Large variation in access levels: As reflected by the wide variation in income levels within the country, broadband access is very uneven. At one end of the spectrum there is a high density of access in the industrialized urban areas, mostly in the south east of the country. In these areas, Brazil has recorded some of the world's highest levels of Internet use, and in particular, Brazilians have been early users of social networking services such as Orkut, and now Facebook. At the other end of the spectrum, there are the vast hinterlands of unconnected rural and remote areas, most particularly in the less wealthy north and west part of the country. For example in the North-East region, fixed broadband penetration languishes at 1.46%, while it is over 11% in the more industrialized Sao Paulo region in the south.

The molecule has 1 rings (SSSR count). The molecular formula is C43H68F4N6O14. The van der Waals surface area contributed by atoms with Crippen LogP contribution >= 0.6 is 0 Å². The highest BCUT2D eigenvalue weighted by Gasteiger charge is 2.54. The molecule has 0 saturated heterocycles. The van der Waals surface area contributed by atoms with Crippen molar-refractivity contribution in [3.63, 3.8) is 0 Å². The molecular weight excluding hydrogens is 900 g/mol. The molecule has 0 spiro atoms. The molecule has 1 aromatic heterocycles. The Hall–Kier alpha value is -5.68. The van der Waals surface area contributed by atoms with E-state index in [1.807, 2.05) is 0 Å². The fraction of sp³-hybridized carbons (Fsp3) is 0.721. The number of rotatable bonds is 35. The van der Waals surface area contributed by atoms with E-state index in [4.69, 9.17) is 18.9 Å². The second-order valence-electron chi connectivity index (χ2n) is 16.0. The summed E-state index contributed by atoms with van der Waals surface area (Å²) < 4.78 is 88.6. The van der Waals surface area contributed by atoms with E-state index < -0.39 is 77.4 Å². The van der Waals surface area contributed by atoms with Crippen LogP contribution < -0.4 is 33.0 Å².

The pattern of uneven access also repeats itself at the local level. Most cities have wealthy areas with high levels of domestic broadband access, while close by, in the informal townships (favelas), which house most of the country's poor, there is almost no fixed broadband and residents mostly depend on cybercafes or relatively slow and more expensive 3G connections.

    In the last 10 years, the federal government has had little success in disbursing its Universal Service Funds to address the digital divide, although a variety of state and municipal level initiatives have improved the availability of public access facilities to some extent.